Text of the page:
• It’s the birth date of Will Eisner (1917–2005), Will Eisner’s Shop Talk.
  • Happy birthday Ellen Schecter (The Warrior Maiden), Thacher Hurd (Art Dog), Kathleen Hague (Alphabears), and Christopher Raschka (Yo! Yes? ).
  • The artist Michelangelo (1475–1564) was also born on this day. Read Michelangelo by Diane Stanley.
  • It’s the beginning of Celebrate Your Name Week. Read Borrowed Names: Poems about Laura Ingalls Wilder, Madam C. J. Walker, Marie Curie, and their daughters by Jeannine Atkins, The Named by Marianne Curley, and Someone Named Eva by Joan Wolf.
  • It’s also National Pancake Week. Read Pancakes, Pancakes! By Eric Carle and Pancakes for Breakfast by Tomie dePaolo.

This week has been designated Write a Letter of Appreciation Week. Consequently, I will use this essay to send a note to Rebecca Stead about her novel When You Reach Me.

Many of my readers have probably already picked up this Newbery Medal­–winning book, which is clearly on its way towards becoming a classic. But if you have not read it twice or even multiple times, I would suggest that you do so. With an incredibly intricate plot that fits together at the end like a jigsaw puzzle, the book seems more brilliant to me upon each reading.

On some level, When You Reach Me stands as a love letter from one author, Rebecca Stead, to another, Madeleine L’Engle. A discussion of A Wrinkle in Time  and its plot intertwined throughout Stead’s story provides some hints about what might really be occurring in When You Reach Me. It is often said that the best children’s writers leave an enormous amount to the reader’s imagination—and Rebecca Stead excels in this area. She does not overdescribe; she leaves room open for individual interpretation. But upon examination, the seeming simplicity of her language is misleading. For in every chapter, Stead scatters clues like a skilled mystery writer.

On the surface, When You Reach Me appears to be a realistic story. Sixth- grader Miranda has just had a falling-out with her best friend, Sal. As she mopes, she makes a new friend and becomes observant of the daily happenings in her Manhattan neighborhood. And some very strange things have been occurring. A homeless man, who sleeps under the mailbox, speaks in weird phrases and wanders about the area. A streaker occasionally runs nude through the neighborhood; money is stolen from the local sandwich shop where Miranda and her friends work at lunch. And strangest of all, Miranda gets four notes—from an unknown source—which at first completely confuse her and then begin to come true: “I am coming to save your friend’s life, and my own. / I ask two favors. First, you must write me a letter.”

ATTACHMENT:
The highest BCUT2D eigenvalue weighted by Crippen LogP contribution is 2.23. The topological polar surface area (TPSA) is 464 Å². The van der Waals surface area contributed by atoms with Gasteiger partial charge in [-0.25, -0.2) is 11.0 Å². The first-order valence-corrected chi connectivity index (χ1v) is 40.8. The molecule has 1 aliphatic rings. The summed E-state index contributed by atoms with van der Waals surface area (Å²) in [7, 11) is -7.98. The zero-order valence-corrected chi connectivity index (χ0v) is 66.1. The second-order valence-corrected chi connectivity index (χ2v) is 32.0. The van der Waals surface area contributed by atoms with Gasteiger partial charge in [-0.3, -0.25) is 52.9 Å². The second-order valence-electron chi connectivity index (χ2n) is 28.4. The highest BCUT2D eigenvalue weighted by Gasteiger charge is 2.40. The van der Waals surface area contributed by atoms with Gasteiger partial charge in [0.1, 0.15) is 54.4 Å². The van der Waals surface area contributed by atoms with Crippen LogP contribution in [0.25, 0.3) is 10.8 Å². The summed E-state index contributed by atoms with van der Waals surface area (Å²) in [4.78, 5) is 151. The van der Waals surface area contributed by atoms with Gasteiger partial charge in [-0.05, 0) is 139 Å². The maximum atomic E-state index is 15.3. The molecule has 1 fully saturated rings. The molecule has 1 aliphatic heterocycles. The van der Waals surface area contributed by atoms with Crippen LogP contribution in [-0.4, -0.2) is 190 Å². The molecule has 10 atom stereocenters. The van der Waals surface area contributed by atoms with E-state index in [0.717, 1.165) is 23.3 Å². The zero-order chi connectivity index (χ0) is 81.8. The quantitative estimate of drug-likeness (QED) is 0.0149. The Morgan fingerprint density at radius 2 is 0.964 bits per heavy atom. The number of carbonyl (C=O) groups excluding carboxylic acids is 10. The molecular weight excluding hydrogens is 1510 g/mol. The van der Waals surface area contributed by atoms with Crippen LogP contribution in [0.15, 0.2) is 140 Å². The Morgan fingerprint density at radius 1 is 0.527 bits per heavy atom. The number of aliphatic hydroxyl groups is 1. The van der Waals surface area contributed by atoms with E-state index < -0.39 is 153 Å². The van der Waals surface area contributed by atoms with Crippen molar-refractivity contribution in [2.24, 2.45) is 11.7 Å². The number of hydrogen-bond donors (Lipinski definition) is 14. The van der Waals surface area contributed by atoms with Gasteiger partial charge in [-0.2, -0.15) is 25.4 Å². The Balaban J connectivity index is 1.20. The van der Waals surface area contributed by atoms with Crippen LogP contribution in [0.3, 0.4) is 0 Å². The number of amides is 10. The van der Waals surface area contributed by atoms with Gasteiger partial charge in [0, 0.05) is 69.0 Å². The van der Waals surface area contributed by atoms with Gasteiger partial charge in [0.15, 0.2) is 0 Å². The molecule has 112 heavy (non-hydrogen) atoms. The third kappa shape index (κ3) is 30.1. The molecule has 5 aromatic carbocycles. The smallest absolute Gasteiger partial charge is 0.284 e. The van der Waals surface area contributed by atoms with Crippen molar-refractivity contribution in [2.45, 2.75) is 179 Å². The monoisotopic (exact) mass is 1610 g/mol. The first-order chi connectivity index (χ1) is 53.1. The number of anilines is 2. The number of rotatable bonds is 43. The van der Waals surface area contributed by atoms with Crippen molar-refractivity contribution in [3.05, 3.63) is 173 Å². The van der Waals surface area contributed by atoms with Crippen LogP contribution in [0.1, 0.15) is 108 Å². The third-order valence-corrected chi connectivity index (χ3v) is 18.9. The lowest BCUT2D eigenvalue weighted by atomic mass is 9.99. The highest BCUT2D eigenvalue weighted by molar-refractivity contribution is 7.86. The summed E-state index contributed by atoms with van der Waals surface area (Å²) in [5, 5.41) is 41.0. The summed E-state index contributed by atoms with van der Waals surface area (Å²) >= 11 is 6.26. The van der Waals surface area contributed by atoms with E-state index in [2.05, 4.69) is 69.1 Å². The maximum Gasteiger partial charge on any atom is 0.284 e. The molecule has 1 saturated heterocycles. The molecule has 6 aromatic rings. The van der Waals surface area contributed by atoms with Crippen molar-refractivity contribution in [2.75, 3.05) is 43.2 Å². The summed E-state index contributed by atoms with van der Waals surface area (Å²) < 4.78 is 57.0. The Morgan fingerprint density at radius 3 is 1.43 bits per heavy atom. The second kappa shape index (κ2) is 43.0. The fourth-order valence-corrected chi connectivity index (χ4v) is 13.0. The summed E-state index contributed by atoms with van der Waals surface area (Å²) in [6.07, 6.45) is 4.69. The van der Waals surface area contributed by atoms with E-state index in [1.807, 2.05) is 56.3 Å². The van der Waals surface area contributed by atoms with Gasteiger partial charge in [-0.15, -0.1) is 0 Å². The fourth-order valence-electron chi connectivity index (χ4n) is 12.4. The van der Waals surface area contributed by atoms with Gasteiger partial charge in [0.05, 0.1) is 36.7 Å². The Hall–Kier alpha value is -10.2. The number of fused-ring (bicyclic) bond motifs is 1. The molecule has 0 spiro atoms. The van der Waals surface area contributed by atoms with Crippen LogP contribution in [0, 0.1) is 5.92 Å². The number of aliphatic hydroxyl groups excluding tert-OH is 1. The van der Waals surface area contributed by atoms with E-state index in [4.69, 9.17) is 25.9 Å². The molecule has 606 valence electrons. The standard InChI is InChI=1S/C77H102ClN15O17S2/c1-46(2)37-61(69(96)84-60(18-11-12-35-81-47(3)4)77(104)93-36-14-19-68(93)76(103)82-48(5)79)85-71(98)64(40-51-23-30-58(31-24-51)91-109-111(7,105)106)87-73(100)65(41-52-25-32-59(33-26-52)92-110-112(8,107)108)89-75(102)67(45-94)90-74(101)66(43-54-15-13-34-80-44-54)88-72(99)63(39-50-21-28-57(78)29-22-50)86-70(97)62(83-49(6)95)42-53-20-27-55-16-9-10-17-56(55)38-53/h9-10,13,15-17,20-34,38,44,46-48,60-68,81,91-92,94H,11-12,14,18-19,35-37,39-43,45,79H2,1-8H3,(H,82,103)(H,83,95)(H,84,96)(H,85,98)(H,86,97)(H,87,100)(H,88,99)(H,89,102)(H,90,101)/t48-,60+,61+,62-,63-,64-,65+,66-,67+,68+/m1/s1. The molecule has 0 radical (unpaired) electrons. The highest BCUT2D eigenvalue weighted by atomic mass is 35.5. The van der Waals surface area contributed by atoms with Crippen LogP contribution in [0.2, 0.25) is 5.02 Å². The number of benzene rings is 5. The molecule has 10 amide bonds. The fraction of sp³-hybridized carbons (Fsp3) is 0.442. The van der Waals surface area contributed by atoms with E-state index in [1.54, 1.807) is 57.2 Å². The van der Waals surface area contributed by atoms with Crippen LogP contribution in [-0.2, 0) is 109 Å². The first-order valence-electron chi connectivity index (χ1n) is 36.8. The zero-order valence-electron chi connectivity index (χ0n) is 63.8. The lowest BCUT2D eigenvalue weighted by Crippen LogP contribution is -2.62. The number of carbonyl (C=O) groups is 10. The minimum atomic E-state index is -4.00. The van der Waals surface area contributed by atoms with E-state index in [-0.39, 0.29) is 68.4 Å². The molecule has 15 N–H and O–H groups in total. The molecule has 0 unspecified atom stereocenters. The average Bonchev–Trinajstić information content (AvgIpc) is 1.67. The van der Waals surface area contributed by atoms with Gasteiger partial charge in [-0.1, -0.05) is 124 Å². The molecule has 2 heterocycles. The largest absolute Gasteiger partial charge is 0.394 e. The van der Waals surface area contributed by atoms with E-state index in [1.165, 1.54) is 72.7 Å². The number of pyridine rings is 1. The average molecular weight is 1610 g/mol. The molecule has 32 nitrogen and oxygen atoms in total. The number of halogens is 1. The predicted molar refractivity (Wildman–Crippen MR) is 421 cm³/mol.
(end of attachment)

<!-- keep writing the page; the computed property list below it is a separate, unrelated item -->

Although I know how Rebecca Stead will pull all the details together, I still get a chill each time I read the chapter titled Magic Thread. Ambiguity, time travel, different events having multiple meanings—all these stand at the heart of this complex novel.

In this letter of appreciation, I want to thank Rebecca Stead for having faith in the intelligence of young readers. I am so grateful that this loveliest of children’s book writers decided to leave the legal profession and devote her life to writing for the young. I am so glad that Rebecca Stead reached us!

Here’s a Passage from When You Reach Me: